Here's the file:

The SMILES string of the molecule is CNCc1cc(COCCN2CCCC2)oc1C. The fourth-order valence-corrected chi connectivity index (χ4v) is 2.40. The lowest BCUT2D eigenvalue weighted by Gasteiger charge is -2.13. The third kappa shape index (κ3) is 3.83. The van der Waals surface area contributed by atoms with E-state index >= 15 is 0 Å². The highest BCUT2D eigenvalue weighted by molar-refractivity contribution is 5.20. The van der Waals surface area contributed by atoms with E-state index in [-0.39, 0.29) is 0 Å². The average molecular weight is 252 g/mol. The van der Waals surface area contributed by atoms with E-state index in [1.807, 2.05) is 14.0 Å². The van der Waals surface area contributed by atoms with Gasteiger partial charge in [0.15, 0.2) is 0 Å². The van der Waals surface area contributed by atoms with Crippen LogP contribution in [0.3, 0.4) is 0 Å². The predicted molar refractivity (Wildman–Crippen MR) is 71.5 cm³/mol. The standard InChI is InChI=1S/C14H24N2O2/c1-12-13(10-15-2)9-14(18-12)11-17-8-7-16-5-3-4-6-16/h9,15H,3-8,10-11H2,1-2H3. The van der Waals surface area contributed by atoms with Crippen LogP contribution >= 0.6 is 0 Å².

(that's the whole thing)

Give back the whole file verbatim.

The SMILES string of the molecule is CNCc1cc(COCCN2CCCC2)oc1C. The fourth-order valence-corrected chi connectivity index (χ4v) is 2.40. The lowest BCUT2D eigenvalue weighted by Gasteiger charge is -2.13. The third kappa shape index (κ3) is 3.83. The van der Waals surface area contributed by atoms with E-state index >= 15 is 0 Å². The highest BCUT2D eigenvalue weighted by molar-refractivity contribution is 5.20. The van der Waals surface area contributed by atoms with E-state index in [-0.39, 0.29) is 0 Å². The average molecular weight is 252 g/mol. The van der Waals surface area contributed by atoms with E-state index in [1.807, 2.05) is 14.0 Å². The van der Waals surface area contributed by atoms with Gasteiger partial charge in [0.15, 0.2) is 0 Å². The van der Waals surface area contributed by atoms with Crippen LogP contribution in [0.3, 0.4) is 0 Å². The predicted molar refractivity (Wildman–Crippen MR) is 71.5 cm³/mol. The standard InChI is InChI=1S/C14H24N2O2/c1-12-13(10-15-2)9-14(18-12)11-17-8-7-16-5-3-4-6-16/h9,15H,3-8,10-11H2,1-2H3. The van der Waals surface area contributed by atoms with Crippen LogP contribution >= 0.6 is 0 Å².